REVIEW: TEXTURA (.ORG)
takes as its conceptual starting point the fraction of time betwixt waking and sleep, those fading instants where the light of consciousness dims and one's connection to ‘clock time' slowly collapses. Deupree's material convincingly simulates in musical form the slowed pulse of the body and overstimulated mind temporarily at rest. His sensitivity to the shaping of sound is on masterful display, his deep level of attunement to the unfolding sound evident at each moment. During “Shutter,” for example, a synthesizer texture emerges about six minutes into the piece, so subtly it verges on subliminal yet, in terms of the piece as a larger structure, so critical to its design and ultimate impact. Deupree's connection to the sound of a given piece is so deep it's as if he can hear minutes into the future as a piece is unfolding so as to determine exactly when a given even will need to occur.
A restful calm pervades the material that makes it music tailor-made for meditative immersion. Faint
achieves a remarkably sustained balance between stasis and activity: each piece feels like an extended frozen moment of serenity while also being a continually evolving set-piece wherein myriad musical episodes occur. The album's five tracks fold ambient textures and the real-world noises of field recordings in amongst electric piano, guitar, and synthesizers. Listing the elements in such manner obscures the fact that Deupree is more focused on shaping sound, no matter its originating form, into an overall whole whose impact is far greater than the sum of its parts. The languorous character of the material is reinforced by the running time accorded the individual pieces, with the shortest about nine minutes and the longest close to thirteen.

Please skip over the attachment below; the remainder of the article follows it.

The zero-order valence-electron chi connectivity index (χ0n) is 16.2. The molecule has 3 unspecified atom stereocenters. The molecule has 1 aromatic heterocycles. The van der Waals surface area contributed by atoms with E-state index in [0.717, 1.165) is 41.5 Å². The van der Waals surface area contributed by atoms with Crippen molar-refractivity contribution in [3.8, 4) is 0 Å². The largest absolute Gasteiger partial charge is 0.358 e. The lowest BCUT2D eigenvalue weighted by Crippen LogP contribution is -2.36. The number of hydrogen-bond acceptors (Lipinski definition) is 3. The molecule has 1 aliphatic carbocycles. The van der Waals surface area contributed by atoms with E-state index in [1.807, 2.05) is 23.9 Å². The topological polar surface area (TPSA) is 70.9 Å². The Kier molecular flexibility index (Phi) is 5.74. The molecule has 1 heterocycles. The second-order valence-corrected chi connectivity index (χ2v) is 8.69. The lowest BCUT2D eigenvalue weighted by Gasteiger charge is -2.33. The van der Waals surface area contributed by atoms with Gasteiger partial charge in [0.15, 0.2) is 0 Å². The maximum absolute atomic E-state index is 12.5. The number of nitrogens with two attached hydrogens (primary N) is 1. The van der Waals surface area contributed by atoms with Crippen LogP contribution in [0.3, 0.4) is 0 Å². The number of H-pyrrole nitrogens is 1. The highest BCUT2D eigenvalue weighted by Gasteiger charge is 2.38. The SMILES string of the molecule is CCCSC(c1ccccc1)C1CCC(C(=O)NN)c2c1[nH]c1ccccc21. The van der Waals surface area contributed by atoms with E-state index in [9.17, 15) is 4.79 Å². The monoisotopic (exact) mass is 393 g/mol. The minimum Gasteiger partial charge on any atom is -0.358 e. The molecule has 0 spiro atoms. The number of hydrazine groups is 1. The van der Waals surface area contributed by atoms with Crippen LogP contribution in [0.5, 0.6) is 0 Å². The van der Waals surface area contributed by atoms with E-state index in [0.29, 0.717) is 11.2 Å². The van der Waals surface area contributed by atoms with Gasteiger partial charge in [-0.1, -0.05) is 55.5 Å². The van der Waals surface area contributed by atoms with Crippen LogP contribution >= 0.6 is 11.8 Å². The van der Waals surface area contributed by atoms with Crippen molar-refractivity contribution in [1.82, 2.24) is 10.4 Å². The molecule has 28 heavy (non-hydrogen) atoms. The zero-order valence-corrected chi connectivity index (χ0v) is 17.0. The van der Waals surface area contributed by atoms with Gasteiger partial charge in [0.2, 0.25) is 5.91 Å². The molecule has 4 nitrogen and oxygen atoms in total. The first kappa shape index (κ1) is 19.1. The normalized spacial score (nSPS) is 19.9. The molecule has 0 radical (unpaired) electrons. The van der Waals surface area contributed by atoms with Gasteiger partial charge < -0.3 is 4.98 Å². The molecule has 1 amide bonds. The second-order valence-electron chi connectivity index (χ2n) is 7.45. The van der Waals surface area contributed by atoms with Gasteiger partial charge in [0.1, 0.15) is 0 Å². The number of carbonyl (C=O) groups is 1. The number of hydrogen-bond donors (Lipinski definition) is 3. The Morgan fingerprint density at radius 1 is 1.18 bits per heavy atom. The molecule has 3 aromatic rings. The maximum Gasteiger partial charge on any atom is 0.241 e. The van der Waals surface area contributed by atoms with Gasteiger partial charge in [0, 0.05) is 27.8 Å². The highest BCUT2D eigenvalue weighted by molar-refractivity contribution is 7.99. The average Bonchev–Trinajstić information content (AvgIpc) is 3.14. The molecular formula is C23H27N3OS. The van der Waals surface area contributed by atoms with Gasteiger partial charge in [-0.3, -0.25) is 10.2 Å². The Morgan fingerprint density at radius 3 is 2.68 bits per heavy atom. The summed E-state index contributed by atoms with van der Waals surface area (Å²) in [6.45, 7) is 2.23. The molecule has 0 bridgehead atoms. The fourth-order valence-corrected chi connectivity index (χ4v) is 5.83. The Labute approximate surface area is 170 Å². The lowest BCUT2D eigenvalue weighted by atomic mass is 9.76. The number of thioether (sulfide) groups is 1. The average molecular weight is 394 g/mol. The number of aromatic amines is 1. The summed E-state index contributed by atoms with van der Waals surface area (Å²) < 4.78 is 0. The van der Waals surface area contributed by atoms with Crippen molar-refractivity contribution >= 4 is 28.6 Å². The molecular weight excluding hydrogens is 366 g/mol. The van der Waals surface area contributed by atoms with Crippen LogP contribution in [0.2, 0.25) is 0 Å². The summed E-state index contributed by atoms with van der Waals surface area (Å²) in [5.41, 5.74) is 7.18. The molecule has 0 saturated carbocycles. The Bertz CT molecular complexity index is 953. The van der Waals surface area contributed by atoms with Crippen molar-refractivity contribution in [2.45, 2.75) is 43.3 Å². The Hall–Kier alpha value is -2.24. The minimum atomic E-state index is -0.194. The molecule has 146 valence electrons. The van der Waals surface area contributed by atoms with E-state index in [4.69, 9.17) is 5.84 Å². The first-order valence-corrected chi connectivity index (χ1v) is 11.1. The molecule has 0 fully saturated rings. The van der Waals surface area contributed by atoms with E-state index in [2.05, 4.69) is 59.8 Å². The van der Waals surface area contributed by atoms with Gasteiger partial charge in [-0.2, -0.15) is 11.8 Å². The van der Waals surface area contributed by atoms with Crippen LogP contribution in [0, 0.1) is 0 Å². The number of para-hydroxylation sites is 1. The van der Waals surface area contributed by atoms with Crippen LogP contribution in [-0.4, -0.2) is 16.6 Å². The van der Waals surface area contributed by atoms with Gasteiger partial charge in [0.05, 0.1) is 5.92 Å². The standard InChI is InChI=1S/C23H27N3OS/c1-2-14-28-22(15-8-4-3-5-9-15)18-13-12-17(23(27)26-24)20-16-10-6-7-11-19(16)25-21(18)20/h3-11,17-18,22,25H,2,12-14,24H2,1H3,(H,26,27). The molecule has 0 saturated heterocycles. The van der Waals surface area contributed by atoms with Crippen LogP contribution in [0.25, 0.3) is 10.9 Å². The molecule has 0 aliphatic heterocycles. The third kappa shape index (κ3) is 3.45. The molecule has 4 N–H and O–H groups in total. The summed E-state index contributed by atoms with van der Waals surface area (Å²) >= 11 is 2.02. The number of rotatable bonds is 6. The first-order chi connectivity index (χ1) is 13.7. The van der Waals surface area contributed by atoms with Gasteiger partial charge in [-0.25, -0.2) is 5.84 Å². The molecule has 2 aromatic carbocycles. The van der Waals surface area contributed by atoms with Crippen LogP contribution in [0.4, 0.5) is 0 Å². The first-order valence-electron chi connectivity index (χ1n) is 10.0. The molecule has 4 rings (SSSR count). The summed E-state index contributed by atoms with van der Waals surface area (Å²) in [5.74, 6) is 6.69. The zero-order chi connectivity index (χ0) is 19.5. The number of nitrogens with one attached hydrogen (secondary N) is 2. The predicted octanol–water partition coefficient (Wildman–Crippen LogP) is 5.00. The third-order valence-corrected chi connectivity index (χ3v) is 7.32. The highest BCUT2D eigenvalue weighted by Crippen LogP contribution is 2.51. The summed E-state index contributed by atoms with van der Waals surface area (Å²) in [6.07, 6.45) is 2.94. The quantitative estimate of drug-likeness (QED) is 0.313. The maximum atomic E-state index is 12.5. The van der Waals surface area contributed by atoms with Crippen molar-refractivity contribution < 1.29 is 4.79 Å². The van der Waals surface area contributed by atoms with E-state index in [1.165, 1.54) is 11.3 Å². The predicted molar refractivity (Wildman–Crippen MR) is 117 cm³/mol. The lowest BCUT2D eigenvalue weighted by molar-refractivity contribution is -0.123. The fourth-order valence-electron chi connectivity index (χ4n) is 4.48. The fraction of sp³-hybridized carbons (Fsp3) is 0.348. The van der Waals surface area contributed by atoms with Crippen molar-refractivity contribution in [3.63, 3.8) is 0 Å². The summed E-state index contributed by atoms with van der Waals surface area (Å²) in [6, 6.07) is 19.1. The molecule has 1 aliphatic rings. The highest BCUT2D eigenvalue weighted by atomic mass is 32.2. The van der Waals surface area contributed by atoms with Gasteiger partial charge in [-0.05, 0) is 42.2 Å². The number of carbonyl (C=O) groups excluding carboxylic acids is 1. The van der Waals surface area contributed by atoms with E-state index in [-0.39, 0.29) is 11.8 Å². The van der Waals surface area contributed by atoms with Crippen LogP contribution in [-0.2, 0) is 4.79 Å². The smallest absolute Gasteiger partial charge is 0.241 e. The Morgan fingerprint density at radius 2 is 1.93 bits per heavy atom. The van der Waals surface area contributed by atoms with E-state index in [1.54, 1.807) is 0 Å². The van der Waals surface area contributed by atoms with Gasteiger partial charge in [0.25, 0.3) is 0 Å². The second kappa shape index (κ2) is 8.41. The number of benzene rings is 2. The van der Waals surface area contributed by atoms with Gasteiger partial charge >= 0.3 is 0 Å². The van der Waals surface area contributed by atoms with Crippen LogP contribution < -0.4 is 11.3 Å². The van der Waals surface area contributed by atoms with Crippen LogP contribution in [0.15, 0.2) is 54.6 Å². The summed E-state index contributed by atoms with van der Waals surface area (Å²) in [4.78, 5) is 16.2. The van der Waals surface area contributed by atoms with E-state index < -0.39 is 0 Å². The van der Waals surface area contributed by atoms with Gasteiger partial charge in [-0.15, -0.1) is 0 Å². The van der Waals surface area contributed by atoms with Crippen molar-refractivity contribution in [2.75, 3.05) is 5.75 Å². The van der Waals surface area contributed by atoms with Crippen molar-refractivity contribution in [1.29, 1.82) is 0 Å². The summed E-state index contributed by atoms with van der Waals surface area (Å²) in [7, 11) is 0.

“Negative Snow” first establishes a dense, crackling mass as a base upon which Deupree overlays softly glimmering fragments and meandering bass tones that more allude to melodic form than explicitly voice it. Flickering accents evoke the flutter of fireflies against a backdrop of insect chirps on a warm summer night, an association that reinforces the hypnotic, even dreamlike spell cast by the material. “Dreams of Stairs” presents itself as time-suspending drift whose real-world textures Deupree augments with electric piano atmospheres, an occasional guitar strum, string-like figures, and the faint glow of synthetic textures; bathed in hiss, “Shutter” likewise drifts peacefully, its electric piano and guitar figures arising against a vaporous ambient-drone backdrop. Like consciousness fading, monotone textures in “Sundown” assume a more prominent position within the audio field, with the musical elements slightly receding from view. As the sun sets and the delicate tones overlap, it's almost impossible not to think of Eno's original ambient albums, Discreet Music
and Music For Airports
, in how they, too, achieve such a soothing state of calm and peacefulness. All reference points aside, Faint
holds up as a beautiful and beguiling example of Deupree's signature artistry.